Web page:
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Let's say I play a stereo WAV file with 317,520,000 samples, which is theoretically 1 hour long. Assuming no interruptions of the playback, will the file finish playing in exactly one hour, or is there some occasional tiny variation in the playback speed such that it would be slightly more or slightly less (by some number of milliseconds) than one hour?

I am trying to synchronize animation with audio, and I am using a System.Diagnostics.Stopwatch to keep the frames matching the audio. But if the playback speed of WAV audio in Windows can vary slightly over time, then the audio will drift out of sync with the Stopwatch-driven animation.

Which leads to a second question: it appears that a Stopwatch - while highly granular and accurate for short durations - runs slightly fast. On my laptop, a Stopwatch run for exactly 24 hours (as measured by the computer's system time and a real stopwatch) shows an elapsed time of 24 hours plus about 5 seconds (not milliseconds).

Is this a known problem with Stopwatch? (A related question would be "am I crazy?", but you can try it for yourself.) Given its usage as a diagnostics tool, I can see where a discrepancy like this would only show up when measuring long durations, for which most people would use something other than a Stopwatch.

If I'm really lucky, then both Stopwatch and audio playback are driven by the same underlying mechanism, and thus will stay in sync with each other for days on end. Any chance this is true?

Update: I just did the math, and if Stopwatch drifts by 5 seconds over 24 hours, this means it will drift by 10 milliseconds after just 172 seconds. So in 3 minutes the animation will start being perceptably out of sync.

I'm experimenting with periodically (every 10 seconds or so) re-starting the timer from the waveOutWrite callback, but this isn't working because then the whole next set of timer events is offset by whatever the inaccuracy of the callback happened to be. Sucks to be me.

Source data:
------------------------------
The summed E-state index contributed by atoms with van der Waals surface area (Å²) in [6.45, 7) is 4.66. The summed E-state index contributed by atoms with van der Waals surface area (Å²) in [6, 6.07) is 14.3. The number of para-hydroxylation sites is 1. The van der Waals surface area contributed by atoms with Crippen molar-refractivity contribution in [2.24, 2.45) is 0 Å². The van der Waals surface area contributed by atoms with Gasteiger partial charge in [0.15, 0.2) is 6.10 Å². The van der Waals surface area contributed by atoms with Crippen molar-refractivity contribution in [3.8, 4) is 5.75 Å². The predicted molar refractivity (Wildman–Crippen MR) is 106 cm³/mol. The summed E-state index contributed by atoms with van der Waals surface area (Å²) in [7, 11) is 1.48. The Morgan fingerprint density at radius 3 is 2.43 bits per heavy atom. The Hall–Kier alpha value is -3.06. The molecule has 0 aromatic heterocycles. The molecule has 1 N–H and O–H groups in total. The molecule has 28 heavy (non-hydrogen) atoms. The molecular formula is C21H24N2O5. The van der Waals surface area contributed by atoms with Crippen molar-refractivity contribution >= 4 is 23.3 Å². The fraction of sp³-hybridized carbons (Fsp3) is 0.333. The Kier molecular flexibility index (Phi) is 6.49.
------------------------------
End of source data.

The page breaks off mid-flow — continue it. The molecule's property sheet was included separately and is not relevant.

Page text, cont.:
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How do you know your "real stopwatch" isn't running slightly slow? –  Benoit Mar 15 '10 at 0:13
    
@Ben S: also timed with a desk clock (with seconds) and another PC. Everything had the same time give or take half a second, except the Stopwatch. I only tried this because of another StackOverflow question where somebody mentioned that Stopwatch was running about 10 seconds per 24 hours fast on their PC. I'd love to see this confirmed/refuted by others. –  MusiGenesis Mar 15 '10 at 0:19
    
Here was that question: stackoverflow.com/questions/1416139/… –  MusiGenesis Mar 15 '10 at 0:23
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Would it not be possible to set up some tests for this? I believe you could sample the time from the atomic clock in Washington, then use Stopwatch and other mechanisms over the course of eight hours or so, and build a graph of relative accuracies... –  Dave Swersky Mar 15 '10 at 0:25
    
Interesting, I'm gonna star this to see where it goes. Have you searched for a bug report on this? I would have thought someone would have caught this by now, unless the Stopwatch documentation specifically says it should only be used for short durations. –  Benoit Mar 15 '10 at 0:26
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2 Answers